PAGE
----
Dave Maass, a senior investigator with the Electronic Frontier Foundation, a nonprofit digital-privacy advocate, confirmed Bertash’s fears about the insecurity of the data. Bertash wondered what, as an activist, she could do. Maass suggested postering public spaces with paper images of license plates that would feed false data into the system. Bertash had a better idea.
As a part-time gig, Bertash designs and sells novelty fabrics for kids—sheets and towels printed with manatees and kittens, pillows that look like cuts of meat. She started producing mockups of clothing with phony plates, testing them with an open-source A.L.P.R. app that might (or might not) work like those used by law enforcement. Eventually, she got her designs to read into the system as real plates and produced a line of garments and accessories with dummy plates printed on them, which she sells on Adversarialfashion.com. Bertash’s anti-A.L.P.R. clothes are “poison” attacks, which aim to pollute databases with garbage, so that the system as a whole is less reliable. Poison attacks are predicated on collective action. A few people festooned in license plates won’t make much difference; a lot of people wearing them might. For that to happen, designers need to make anti-surveillance clothes that you’d want to put on. T-shirts strewn with fake license plates might not be everyone’s must-have look for spring.
We spent several hours strolling around. No one asked about our clothes: in Venice Beach, it takes a lot more than a license-plate outfit to stand out as unusual. When a police cruiser with an A.L.P.R. on top passed us on the sidewalk, I tried to feel adversarial. Honestly, I felt kind of sheepish.
Possibly to compensate for the guilt I felt about not being down with the resistance, I ended up buying a license-plate backpack, for $49.95. When I got home, my eleven-year-old daughter, to whom I often feel invisible—not in a good way—actually noticed me. “What’s that?” she said, studying the plates. “That’s really cool!” Detected at last.
When I told my children, both “Harry Potter” fans, that I was going to check out an invisibility cloak, they were excited. I’d learned of Goldstein’s cloak in a scientific paper that he and his students produced about their work. But when I saw Goldstein in his sweatshirt, which featured a foreground of blurry organic shapes in orange, like a display of horribly irradiated vegetables, with dark, vaguely human shapes above, I couldn’t imagine Harry or Hermione wizarding with one. The only recognizable shape (to me) was what appeared to be a traffic light just below the neckline. Considered more generously, the pattern loosely evoked Georges Seurat’s “A Sunday Afternoon on the Island of La Grande Jatte,” as it might appear at the bottom of a swimming pool painted by David Hockney.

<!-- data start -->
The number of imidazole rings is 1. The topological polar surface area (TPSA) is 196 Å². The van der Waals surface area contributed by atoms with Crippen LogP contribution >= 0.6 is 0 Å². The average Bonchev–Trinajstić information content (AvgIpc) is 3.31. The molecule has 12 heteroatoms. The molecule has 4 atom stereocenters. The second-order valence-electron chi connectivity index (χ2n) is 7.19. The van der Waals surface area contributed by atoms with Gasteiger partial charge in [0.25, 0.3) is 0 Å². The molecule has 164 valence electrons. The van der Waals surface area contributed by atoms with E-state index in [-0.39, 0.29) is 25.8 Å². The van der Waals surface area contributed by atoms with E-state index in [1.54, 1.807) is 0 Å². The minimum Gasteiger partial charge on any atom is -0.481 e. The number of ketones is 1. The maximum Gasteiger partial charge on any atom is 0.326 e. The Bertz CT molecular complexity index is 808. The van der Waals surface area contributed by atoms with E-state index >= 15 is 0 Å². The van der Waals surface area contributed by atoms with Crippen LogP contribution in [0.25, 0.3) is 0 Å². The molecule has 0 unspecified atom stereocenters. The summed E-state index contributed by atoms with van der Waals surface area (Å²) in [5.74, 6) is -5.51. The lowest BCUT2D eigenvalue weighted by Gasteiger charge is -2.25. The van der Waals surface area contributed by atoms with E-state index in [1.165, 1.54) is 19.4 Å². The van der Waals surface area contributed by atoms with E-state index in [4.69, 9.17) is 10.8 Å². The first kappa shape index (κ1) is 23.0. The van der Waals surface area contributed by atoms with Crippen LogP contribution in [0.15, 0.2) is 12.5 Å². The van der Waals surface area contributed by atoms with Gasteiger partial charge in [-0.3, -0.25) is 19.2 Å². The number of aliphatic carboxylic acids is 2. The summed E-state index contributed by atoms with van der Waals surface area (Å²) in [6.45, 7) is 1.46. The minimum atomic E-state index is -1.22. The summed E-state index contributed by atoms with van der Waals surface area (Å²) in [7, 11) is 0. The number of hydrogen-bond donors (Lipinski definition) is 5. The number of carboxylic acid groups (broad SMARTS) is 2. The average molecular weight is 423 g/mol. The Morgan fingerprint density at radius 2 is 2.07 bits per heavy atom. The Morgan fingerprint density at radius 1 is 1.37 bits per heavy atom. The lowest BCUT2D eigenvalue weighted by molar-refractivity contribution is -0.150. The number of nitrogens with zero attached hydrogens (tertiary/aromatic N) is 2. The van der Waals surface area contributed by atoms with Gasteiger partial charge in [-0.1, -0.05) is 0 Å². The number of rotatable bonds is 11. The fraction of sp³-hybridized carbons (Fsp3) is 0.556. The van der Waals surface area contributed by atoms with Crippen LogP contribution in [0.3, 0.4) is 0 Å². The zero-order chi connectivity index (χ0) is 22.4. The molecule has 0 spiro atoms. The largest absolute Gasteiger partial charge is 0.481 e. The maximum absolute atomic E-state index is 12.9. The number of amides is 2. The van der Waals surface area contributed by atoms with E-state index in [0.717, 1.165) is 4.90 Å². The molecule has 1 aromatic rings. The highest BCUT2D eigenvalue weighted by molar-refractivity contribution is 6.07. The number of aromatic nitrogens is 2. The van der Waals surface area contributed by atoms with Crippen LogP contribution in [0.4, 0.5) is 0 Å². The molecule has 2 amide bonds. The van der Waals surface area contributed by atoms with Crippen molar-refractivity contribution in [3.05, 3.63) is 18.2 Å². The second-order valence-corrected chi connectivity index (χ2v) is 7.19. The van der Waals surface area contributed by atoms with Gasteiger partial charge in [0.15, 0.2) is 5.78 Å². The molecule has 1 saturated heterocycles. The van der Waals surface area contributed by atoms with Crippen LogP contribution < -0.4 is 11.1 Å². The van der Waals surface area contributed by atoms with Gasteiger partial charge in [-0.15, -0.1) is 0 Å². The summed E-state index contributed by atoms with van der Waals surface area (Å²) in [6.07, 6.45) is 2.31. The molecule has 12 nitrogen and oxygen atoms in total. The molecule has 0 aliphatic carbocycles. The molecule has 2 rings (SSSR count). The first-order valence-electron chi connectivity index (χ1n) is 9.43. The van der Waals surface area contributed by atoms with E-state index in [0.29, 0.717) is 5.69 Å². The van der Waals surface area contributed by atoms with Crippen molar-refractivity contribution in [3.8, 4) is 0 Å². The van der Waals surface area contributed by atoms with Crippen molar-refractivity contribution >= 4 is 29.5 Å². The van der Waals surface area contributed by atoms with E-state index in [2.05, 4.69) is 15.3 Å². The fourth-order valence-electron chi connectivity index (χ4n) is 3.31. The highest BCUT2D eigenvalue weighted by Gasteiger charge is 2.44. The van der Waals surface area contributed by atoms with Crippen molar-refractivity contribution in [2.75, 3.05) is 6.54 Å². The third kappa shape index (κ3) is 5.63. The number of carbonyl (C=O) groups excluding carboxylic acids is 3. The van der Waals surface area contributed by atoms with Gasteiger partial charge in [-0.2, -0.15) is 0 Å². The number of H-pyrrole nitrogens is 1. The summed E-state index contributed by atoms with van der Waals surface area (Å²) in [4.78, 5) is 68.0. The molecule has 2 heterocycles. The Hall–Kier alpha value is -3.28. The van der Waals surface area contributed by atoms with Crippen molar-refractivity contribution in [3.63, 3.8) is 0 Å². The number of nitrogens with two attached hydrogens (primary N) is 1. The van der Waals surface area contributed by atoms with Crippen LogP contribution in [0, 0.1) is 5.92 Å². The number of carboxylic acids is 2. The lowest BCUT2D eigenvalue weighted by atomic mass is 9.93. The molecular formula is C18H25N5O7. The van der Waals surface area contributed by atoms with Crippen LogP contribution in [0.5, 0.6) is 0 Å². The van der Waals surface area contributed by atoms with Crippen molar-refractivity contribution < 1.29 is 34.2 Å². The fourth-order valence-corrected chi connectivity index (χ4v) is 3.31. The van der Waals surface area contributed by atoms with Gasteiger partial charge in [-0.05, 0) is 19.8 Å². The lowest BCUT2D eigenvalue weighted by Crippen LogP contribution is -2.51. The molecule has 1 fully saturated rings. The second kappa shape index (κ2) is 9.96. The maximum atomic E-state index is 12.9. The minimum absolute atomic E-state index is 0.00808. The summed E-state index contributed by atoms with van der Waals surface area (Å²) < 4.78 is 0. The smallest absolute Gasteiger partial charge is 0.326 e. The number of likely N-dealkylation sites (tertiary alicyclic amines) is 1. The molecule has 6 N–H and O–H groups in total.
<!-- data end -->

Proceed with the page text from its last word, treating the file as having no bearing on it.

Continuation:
Then Goldstein stepped in front of the camera, and the yolo detector did a double take. It couldn’t see him at all. The computer saw the chair behind him (“Chair,” the bounding box was labelled) but not the six-foot-tall, thirty-six-year-old man standing right in front of it—Goldstein Unbound. I, in my supposedly anonymous city duds, was instantly detected and labelled. It was like a conceit from William Gibson’s 2010 science-fiction novel, “Zero History,” in which a character wears a T-shirt so ugly that CCTV cameras can’t see it. The pattern on the sweatshirt was an “adversarial image”—a kind of deep-learning optical illusion that stopped the algorithm from seeing the person wearing it. Unlike poison attacks, which seek to subvert surveillance systems with bad data, adversarial attacks are images that have been engineered to take advantage of flaws in the way computers see. They are like hacks, but for artificial intelligence. The security vulnerabilities of operating systems and computer networks are widely known, but deep-learning A.I. systems are still new and so complex that scientists don’t yet fully understand the kinds of hacks they are vulnerable to. The phenomenon of adversarial imagery was discovered more or less by accident in 2011, by Christian Szegedy, at Google Research. Szegedy trained a neural net to solve the problem of just how much he could change an image of a ship before the system reclassified the image as an airplane. He discovered that with only a minimal modification of pixels the system reclassified it with a high degree of confidence, even though to the human eye it was still obviously a ship and not an airplane. Students at M.I.T. printed a three-dimensional model of a turtle with a textured shell that fooled Google’s object-detection algorithm into classifying the reptile as a rifle. In a 2018 paper, “Robust Physical-World Attacks on Deep Learning Visual Classification,” researchers described an experiment in which they “perturbed” a stop sign with a few small decals that to a human look like graffiti but that made an object classifier see the octagonal red sign as a rectangular black-and-white sign that said “Speed Limit 45.” It isn’t hard to imagine the kind of chaos one of these perturbances could cause in a future world of autonomous cars.